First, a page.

When making a big-ticket purchase, if you have the cash, you should use cash, right? Not necessarily.
It’s generally accepted that if you have the cash to make a purchase, you should use it, instead of going into debt by financing that big-ticket item. But is the cash-is-king rule universally true?
Yes, broadly speaking, you’re better off paying cash than financing at high rates of interest. But if the cost to finance a purchase is lower than the return you think you may receive by investing the money, things become less clear-cut.
Let’s look at a common scenario: the purchase of a car with a list price of, say, $20,000. If you were fortunate enough to have that amount in cash, you could skip the financing, own the car free and clear, and best of all, have no monthly payment.
But some manufacturers offer extremely low interest rates to finance their cars—sometimes as low as 0%. What if you were offered a 2.5% rate and, instead of paying cash, financed the car, then took your $20,000 and invested it? If your investment returned more than 2.5% annually over the course of the loan, it would make more sense to finance than to purchase. Of course it's not an apples to apples comparison, as the 2.5% from the debt is known, and the investment may make more or less than 2.5%, and that is before we consider transaction costs and more importantly taxes.
What if the dealer offers a choice between a rebate and a lower percentage rate on a loan? The same logic applies; you just need to solve a simple math problem to determine the opportunity cost of the rebate versus the reduced-rate loan.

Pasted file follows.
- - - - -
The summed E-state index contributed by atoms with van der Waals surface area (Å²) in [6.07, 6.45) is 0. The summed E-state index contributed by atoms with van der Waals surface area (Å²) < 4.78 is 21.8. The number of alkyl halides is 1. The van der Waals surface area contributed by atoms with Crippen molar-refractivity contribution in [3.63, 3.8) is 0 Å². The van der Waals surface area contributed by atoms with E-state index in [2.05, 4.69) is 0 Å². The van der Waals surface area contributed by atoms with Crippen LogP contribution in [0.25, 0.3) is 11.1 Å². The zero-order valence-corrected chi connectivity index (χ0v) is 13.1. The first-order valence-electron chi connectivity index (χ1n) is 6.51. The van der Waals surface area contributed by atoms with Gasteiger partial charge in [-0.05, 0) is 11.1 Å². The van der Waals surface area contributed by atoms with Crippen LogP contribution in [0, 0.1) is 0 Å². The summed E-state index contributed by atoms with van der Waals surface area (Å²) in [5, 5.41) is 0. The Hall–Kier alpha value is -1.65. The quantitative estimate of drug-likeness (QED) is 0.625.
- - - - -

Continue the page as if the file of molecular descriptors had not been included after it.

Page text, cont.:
But what happens if you already have outstanding debt? Should you take any extra monthly cash you have and pay it down, or use it to invest?
For any debt that has a high interest rate, we commonly hear it’s a good idea to use your excess cash to pay it off before investing. One effective way to do this is to organize all your debt from highest interest rate to lowest, then take a targeted approach.
Suppose you pay the minimum amount due on every debt obligation except for the one with the highest rate. For that one, you pay the minimum and then put all available extra cash toward the principal. Once that debt is paid off, you take the same approach with next highest interest rate debt, and so on, until you only hold debt with interest rates where this approach may not make sense, such as a home mortgage.
Many factors come into play when considering whether to pay down your mortgage: risk tolerance, ability to save, tax rate, credit history, and so on. But aside from a short period in the early 1980s when interest rates were at all-time highs, investment returns have generally exceeded the net effective mortgage rate for borrowers. Keep in mind that calculating that "effective rate" can become confusing once we consider the tax deductibility of a mortgage. That is one more reason to be sure to consult your tax advisor when making any of these decisions with a tax aspect.
Financial decision-making can be complicated, and can involve a number of variables, assumptions, and costs—including money, time, and opportunity. But savvy shoppers and savvy investors understand how important it can be to do the math.
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